After failed stints in Green Bay and Washington, Rector was traded to Atlanta during the 1966 season. He developed into a solid backup running back. Unfortunately, that only lasted one-and-half years. Rector suffered a fractured skull from a motorcycle accident in June of 1968. He died from that injury at the age of 24. A tragic ending to a once-promising career.

FS: Louis Riddick

The current on-air analyst for ESPN had multiple stints with Atlanta. Despite being drafted by San Francisco, Riddick made his actual NFL debut for the Falcons in 1992. That didn’t pan out and was cut for the second consecutive year by a NFL team. After three seasons in Cleveland, Riddick was brought back in 1996. The former Pittsburgh Panther was a serviceable backup safety that can play special teams. He was released again following one season, before ending his career in Oakland. It was a strange NFL career for one of the top current analysts on ESPN.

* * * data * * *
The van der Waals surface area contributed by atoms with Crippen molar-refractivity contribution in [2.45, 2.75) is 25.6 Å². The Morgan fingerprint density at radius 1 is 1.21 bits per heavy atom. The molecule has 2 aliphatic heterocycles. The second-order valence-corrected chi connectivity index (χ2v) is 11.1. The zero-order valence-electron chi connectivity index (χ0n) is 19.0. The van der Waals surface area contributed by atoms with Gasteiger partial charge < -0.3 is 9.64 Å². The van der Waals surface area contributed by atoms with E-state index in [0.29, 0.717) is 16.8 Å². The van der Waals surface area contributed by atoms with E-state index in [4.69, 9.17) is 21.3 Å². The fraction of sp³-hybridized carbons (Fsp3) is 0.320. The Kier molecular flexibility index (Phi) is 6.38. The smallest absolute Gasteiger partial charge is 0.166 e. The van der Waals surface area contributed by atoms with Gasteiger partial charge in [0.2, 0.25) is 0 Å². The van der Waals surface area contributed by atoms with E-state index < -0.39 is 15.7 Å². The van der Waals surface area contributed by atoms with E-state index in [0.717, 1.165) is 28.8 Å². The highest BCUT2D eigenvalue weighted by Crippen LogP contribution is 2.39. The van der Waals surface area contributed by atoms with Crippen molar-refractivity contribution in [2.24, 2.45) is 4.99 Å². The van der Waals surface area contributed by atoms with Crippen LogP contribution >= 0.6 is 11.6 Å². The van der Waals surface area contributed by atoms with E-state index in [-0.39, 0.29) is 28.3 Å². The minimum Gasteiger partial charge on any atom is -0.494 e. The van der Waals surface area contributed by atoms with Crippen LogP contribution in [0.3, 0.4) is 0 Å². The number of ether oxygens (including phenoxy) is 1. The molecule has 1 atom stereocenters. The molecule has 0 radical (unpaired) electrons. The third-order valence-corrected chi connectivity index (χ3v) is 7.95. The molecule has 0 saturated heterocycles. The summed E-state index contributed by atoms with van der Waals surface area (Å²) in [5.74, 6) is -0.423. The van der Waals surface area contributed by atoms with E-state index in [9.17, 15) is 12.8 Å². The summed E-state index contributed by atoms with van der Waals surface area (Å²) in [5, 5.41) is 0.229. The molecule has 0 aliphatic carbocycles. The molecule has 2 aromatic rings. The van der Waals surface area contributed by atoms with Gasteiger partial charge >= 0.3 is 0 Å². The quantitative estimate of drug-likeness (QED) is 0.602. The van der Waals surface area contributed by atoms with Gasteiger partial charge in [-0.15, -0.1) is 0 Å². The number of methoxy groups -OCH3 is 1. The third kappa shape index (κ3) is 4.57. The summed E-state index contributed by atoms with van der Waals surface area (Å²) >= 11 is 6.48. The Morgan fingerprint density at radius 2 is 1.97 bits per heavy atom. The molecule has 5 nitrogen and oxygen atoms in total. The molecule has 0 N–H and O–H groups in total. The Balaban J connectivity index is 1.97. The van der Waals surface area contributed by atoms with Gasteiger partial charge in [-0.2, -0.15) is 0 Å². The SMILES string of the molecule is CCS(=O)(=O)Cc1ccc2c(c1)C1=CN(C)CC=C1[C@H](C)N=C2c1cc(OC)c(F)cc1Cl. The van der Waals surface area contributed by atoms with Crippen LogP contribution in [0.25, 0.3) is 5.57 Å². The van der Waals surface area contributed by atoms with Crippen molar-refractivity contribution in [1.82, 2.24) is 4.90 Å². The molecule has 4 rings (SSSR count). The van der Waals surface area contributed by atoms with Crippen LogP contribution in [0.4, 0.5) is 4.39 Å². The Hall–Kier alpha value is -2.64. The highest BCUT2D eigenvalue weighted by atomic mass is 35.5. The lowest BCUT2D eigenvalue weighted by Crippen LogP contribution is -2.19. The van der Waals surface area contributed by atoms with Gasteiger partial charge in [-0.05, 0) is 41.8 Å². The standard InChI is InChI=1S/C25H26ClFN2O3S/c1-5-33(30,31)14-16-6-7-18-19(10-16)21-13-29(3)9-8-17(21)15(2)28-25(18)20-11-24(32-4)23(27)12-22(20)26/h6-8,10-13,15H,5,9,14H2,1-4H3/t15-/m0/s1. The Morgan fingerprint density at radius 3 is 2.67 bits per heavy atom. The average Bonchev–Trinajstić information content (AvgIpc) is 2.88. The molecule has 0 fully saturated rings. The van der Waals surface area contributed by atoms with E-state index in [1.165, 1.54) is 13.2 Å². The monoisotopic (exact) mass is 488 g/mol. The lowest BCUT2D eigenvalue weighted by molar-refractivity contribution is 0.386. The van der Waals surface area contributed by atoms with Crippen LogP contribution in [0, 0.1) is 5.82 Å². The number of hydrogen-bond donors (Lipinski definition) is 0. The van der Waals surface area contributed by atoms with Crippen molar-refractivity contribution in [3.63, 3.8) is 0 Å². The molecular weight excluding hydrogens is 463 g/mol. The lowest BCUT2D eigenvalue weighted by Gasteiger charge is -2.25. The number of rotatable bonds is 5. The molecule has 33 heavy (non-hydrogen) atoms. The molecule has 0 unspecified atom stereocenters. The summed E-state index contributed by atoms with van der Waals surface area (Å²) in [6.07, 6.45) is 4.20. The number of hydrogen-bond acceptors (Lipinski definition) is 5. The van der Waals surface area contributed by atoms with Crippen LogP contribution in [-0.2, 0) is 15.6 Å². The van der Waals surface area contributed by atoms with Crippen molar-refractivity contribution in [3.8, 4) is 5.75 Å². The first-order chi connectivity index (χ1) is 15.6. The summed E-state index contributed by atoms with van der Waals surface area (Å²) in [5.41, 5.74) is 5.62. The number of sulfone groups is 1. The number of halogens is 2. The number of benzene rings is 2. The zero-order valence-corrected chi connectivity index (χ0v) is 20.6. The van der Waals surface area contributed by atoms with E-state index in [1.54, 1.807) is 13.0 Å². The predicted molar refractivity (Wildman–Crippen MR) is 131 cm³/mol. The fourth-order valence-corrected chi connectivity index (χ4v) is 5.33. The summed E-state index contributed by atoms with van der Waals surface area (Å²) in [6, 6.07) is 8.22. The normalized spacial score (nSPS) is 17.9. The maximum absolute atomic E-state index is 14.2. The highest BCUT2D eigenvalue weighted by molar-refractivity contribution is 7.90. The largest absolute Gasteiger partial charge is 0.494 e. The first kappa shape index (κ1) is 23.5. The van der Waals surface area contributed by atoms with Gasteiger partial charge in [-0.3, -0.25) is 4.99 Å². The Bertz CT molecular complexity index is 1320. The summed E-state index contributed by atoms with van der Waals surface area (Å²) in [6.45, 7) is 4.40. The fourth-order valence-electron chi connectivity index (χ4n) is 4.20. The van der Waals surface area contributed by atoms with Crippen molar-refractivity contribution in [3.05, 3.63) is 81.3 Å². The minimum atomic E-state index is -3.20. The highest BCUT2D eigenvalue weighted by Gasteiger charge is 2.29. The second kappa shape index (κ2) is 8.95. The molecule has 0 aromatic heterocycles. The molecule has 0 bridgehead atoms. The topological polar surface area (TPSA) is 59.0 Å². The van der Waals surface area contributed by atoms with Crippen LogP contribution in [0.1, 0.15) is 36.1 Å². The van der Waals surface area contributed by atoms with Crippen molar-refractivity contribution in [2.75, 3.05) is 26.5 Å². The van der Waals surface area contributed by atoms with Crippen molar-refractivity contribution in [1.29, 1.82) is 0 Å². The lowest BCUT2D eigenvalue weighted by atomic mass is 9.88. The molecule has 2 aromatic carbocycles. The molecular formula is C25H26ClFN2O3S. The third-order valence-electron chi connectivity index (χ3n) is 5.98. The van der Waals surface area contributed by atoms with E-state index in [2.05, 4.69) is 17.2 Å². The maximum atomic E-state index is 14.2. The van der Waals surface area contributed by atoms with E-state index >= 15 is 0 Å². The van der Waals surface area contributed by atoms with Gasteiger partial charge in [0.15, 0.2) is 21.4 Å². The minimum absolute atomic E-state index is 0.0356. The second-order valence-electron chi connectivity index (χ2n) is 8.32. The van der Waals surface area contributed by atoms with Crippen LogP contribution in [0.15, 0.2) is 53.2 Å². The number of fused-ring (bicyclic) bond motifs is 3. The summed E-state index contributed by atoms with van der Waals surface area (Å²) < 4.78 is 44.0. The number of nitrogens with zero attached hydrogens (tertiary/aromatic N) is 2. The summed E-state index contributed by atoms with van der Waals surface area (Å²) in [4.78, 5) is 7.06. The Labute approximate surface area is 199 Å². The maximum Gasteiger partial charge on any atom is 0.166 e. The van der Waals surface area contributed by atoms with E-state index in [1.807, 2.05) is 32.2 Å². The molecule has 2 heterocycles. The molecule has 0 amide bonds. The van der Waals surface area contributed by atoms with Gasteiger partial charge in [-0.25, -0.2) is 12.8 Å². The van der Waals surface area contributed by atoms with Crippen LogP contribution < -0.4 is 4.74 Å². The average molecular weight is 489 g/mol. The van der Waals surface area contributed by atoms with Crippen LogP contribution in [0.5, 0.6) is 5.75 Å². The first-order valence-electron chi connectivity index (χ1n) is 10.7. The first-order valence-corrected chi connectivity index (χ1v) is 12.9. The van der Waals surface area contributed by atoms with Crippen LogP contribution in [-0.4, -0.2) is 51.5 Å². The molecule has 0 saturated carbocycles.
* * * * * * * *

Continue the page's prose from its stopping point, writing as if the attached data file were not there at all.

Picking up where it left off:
CB: Lewis Sanders

Unfortunately for Sanders, he played for the infamous 2007 team led by frightened head coach Bobby Petrino. It was his only season in Atlanta, as the team went through an emphatic rebuilding process in 2008. Sanders struggled significantly for Houston during the 2006 season. His versatility in playing both corner and safety intrigued general manager Rich McKay. That proved to be detrimental, as quarterbacks picked on him consistently. Chris Houston eventually replaced him in the middle of 2007, which made him expendable. After one season in New England, his career ended in 2009.

RB-WR: Sylvester Stamps

The dual-threat played six seasons for Atlanta between 1984-1988. His versatility was evident from being used as a running back, wide receiver, and a full-time kick returner. At five-foot-seven, Stamps was the prototypical explosive role player that can be utilized in some capacity. Injuries derailed his career between 1987-1988 through playing only 11 games combined. Tampa Bay gave him an opportunity in 1989, before his career virtually ended.